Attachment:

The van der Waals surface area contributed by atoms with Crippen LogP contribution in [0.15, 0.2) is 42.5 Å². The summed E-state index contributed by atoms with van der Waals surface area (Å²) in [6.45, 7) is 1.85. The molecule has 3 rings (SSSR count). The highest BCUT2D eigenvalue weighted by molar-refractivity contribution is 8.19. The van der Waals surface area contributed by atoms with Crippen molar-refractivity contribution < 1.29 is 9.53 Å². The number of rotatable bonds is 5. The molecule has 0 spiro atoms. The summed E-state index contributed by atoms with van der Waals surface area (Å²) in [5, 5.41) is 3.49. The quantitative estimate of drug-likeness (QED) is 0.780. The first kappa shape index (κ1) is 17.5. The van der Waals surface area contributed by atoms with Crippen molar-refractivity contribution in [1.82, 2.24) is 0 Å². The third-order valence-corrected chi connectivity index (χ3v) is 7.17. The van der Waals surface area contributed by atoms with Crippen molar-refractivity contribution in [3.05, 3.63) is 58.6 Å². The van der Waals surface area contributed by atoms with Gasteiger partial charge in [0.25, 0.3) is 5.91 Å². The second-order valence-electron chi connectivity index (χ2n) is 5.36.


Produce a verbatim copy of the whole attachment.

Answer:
The van der Waals surface area contributed by atoms with Crippen LogP contribution in [0.15, 0.2) is 42.5 Å². The summed E-state index contributed by atoms with van der Waals surface area (Å²) in [6.45, 7) is 1.85. The molecule has 3 rings (SSSR count). The highest BCUT2D eigenvalue weighted by molar-refractivity contribution is 8.19. The van der Waals surface area contributed by atoms with Crippen molar-refractivity contribution < 1.29 is 9.53 Å². The number of rotatable bonds is 5. The molecule has 0 spiro atoms. The summed E-state index contributed by atoms with van der Waals surface area (Å²) in [5, 5.41) is 3.49. The quantitative estimate of drug-likeness (QED) is 0.780. The first kappa shape index (κ1) is 17.5. The van der Waals surface area contributed by atoms with Crippen molar-refractivity contribution in [1.82, 2.24) is 0 Å². The third-order valence-corrected chi connectivity index (χ3v) is 7.17. The van der Waals surface area contributed by atoms with Crippen molar-refractivity contribution in [3.05, 3.63) is 58.6 Å². The van der Waals surface area contributed by atoms with Gasteiger partial charge in [0.25, 0.3) is 5.91 Å². The second-order valence-electron chi connectivity index (χ2n) is 5.36.